How to drive retail sales by engaging ‘The Ethical Generation’

Fully aware that sustainability is firmly on top of the consumer (and therefore retail) agenda, We made a beeline for the new Pets zone seminar theatre at Glee, where the director of Honeyfield’s and Marriage’s Wild Bird Food, Sam Marriage, and John Capper from the RSPB gave a fascinating talk:

The Ethical Generation: how linking conservation, wild life and gardens can drive sales and add equity to your garden centre.

Whilst naturally focused on the horticultural retail sector, their vital presentation had food for thought for any retailer trying to stay ahead of the pack in today’s rapidly evolving consumer environment, where sustainability and ethics are rising higher and higher on the agenda.

Some of the statistics presented were enough to concentrate the minds of store-owners seeking ways to captivate their customers and attract more footfall. The key to this is “CARE” explained Sam, emphasising that this is the main talking point for super brands and other leading-edge companies who’ve discovered already that “ethics sell”, “luxury is easier when you feel good about it” and “doing good can be good business”.

It might sound like a cynical equation, but the plan only works when formulated with authenticity and a genuine alignment of higher ethical considerations and values between brand and consumer. It’s an important formula to master, as a whopping 9 out of 10 millennials will drop a brand in favour of one associated with a cause or principles they like.

The bigger picture shows that feeding birds is officially the UK’s largest hobby sector, David Attenborough is the most popular celebrity of all time and Fairtrade was the fastest growing brand during the recession.

Whilst baby boomers were the first to start thinking about the ethics of brands, over the past 13 years ethical-related spending has rocketed by 560%, paralleled by the appeal of gardening, now at an all-time high and considered a super-trend.

Global trend analysts, WGSN, have pinpointed the consumer group born between 1995 – 2000 as “Gen Z”, the ones retailers need to understand in terms of values and ethics if they’re to engage them as loyal customers of the future.

This generation of would-be angels with a clear conscience is having 50% less underage sex than the one which went before them, drinking half as much and driving 20% less. They think in terms of ‘we’ not ‘me’, collaboration rather than competition, mental health, sustainability, equality and safety. They distrust Government, feel let down by corporates and can’t be fooled by advertising or marketing ploys. They are hugely influential and respond to genuine messages from those they can admire.

Gardening and the nurturing of wildlife dovetails perfectly with much of that which Gen Z values and aspires to. And they’re not alone, for according to extensive research carried out by Wyevale, 82% of the British public wants to attract wildlife to their gardens, 86% are concerned for birds and 67% are eco-conscious.

The backdrop to these concerns is a tragic decline in both fauna and flora around the UK and wider world. 97% of herb meadows have been lost since3 1947, 71% of butterflies and 70% of bees have been lost, along with half of all bird life. Anyone spotted a hedgehog lately? There is more wildlife in a desert than a field of intensively farmed crops, meaning that gardens and allotments are rapidly become the last refuge of our native birds, insects and animals.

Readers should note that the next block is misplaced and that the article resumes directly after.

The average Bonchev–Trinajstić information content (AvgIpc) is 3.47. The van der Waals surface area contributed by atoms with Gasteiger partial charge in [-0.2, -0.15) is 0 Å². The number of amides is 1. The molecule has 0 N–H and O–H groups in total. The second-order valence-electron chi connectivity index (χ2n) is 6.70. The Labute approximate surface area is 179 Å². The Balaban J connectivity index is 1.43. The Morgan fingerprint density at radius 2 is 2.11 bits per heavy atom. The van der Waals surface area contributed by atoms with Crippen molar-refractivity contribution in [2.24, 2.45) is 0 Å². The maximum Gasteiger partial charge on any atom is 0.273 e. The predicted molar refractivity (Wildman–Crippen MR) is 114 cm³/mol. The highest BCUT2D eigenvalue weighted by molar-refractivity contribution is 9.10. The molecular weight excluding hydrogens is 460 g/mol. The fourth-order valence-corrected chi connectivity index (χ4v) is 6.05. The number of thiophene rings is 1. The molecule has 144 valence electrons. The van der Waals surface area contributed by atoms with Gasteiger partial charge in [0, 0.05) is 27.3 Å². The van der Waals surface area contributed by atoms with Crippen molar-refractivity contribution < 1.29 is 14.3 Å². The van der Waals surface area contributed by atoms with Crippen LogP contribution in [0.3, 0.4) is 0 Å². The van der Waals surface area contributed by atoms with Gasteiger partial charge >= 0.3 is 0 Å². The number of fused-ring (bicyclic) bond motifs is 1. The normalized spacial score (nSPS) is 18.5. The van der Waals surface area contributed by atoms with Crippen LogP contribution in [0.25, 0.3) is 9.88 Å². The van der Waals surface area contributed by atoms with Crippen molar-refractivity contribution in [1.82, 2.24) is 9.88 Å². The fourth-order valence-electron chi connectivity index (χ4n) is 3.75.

The good news is that the UK’s gardens have a combined area larger than Suffolk and the RSPB is one of the best-known British brands with more members than all the political parties combined (1.2 million). This means that the RSPB, with its enormous influence and powerful consumer-facing campaigns, is a super ‘super brand’ for retailers to be associated with.

The good news for home and gift retailers – who may feel somewhat disadvanted in comparison to garden centres when it comes to conservation – the quality,variety and price-points of fair trade, organic and eco-friendly productshas noticeably sky-rocketed in recent years.

Helping to drive this trend are international plastic-free initiatives with massive consumer-awareness campaigns, switched-on celebrities who’ve discovered ethics look good on Instagram and want to be seen as sharing the eco-friendly values of their fans and the availability of lifestyle accessories which tick the right environmental boxes whilst also working well as fashion accessories (reusable coffee cups and water bottles, in particular).

Chemical-free well-being and home fragrance products are also at the top of many gifting wish-lists and there are so many incredibly good options in both these categories for retailers that it makes sense to focus on fairtrade and organic aspects of a product where all other things are equal.


Images from top to bottom: Beautiful hand-crafted wooden birds by long-time fairtrade supplier, Sunlover, which exhited at Glee 2018; GA Chairman, Jeremy Corner, holding one of the eco-friendly, BambooCups he’s distributing in the UK; divinely scented candles and other home fragrances at fantastic price points from fairtrade supplier and retailer, Shared Earth, as seen at Autumn Fair; the gorgeous Meg Hawkins-licensed range of Azeti tableware for fairtrade specialists Tilnar Art; quality organic hedgehog food by Brambles, seen at Glee; Honeyfields ‘fair to nature’ bird food, biodradable greeting cards by Bloom, seen at showUP; Heaven Scent natural candles, hand-poured in England, long ahead of the eco-friendly, recycled curve; Fairtrade veteran, Ian Snow’s, award-winning denim apron;  Meg Hawkins licensed Azeti tableware by Tilnar Art.